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Hampton Court Palace

Hampton Court Palace has a fascinating history from its humble medieval beginnings to the ‘grace-and-favour’ period of today. It is the story of two palaces: a Tudor palace, magnificently developed by Cardinal Wolsey and later Henry VIII, alongside a baroque palace built by William III and Mary II.

Hampton Court Palace

The first buildings at Hampton Court belonged to the Knights Hospitallers of St John of Jerusalem, a religious order founded in the 11th century. In 1514 the property was given, by the Knights Hospitallers, to Thomas Wolsey (c1470-1530), the Archbishop of York who would later become a cardinal. In 1528 Wolsey lost both Hampton Court and his head to the King. In just ten years Henry VIII spent more than £62,000 rebuilding and extending Hampton Court. This vast sum would be worth approximately £18 million today. By the time Henry finished his building works at Hampton Court Palace in about 1540, the palace was one of the most modern, sophisticated and magnificent in England.

Soon after their accession to the English throne, King William III (r 1689-1702) and Queen Mary II (r 1689-94) commissioned Sir Christopher Wren to rebuild Hampton Court. Wren's original plan was to demolish the entire Tudor palace, except for the Great Hall. Neither the time nor the money proved available for this ambitious undertaking. Wren had to be content with rebuilding the king's and queen's main apartments on the south and east sides of the palace, on the site of the old Tudor lodgings. Wren and Talman completely transformed the east and south facades of Hampton Court, replacing Tudor towers and chimneys with the grand and elegant baroque exteriors that dominate the Formal Gardens today. Inside, Grinling Gibbons carved elegant fireplaces and architectural mouldings and Antonio Verrio painted triumphant and colourful ceilings. Outside, the gardens were also dug up and re-landscaped. They were filled with new plants, including Queen Mary’s own collection of exotic plants from around the world, and bordered by gilded wrought-iron screens by Jean Tijou, and a new Banqueting House by the river, decorated by Verrio. Ironically, the King who did more than any other to shape Hampton Court as it is today did not live to enjoy his new palace. William died at Kensington Palace from complications after a bad fall from his horse in Hampton Court Park in 1702.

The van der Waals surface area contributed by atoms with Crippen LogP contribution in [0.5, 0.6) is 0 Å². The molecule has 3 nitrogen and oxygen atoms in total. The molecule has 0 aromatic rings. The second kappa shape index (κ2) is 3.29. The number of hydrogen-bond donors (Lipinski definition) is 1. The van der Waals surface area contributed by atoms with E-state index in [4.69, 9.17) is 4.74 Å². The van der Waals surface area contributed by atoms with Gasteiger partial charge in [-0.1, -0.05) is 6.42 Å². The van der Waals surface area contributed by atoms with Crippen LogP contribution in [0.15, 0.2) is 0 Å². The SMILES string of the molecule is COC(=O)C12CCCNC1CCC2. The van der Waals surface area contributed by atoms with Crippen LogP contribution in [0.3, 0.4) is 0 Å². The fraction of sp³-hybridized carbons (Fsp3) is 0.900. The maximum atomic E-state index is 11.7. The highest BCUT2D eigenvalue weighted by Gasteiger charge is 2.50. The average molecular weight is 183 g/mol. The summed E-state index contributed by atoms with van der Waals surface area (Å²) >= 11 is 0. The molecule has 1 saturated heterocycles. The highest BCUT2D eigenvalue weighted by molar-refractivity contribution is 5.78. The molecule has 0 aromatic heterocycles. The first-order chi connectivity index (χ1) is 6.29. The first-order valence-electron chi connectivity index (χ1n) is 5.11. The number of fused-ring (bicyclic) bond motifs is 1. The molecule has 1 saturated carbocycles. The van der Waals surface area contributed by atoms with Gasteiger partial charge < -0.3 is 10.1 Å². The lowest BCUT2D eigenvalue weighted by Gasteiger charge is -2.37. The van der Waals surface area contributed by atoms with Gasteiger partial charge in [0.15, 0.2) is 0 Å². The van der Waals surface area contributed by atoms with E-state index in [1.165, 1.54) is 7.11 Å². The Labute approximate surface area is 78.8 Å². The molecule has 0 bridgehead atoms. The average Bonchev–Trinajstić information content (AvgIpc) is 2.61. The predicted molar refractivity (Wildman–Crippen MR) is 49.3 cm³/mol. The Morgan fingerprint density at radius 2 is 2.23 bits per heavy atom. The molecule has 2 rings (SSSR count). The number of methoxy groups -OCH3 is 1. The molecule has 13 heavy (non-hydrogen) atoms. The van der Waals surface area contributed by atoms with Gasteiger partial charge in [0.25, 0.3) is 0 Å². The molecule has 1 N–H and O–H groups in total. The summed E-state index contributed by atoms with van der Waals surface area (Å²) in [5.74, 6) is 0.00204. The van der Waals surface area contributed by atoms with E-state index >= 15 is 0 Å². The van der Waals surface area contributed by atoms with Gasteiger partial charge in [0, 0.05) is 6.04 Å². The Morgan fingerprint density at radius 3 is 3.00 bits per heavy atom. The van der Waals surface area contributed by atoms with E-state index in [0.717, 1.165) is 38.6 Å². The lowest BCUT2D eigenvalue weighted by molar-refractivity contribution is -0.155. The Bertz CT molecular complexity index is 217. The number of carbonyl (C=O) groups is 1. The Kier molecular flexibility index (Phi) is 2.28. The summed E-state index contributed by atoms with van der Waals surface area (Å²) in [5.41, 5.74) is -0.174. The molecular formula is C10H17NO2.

More Than Good Manners will be delighted to organise all the arrangements for your tour of this magnificent royal palace including the opportunity to arrive and depart in the most relaxed, scenic and historic way possible - by river boat from Westminster.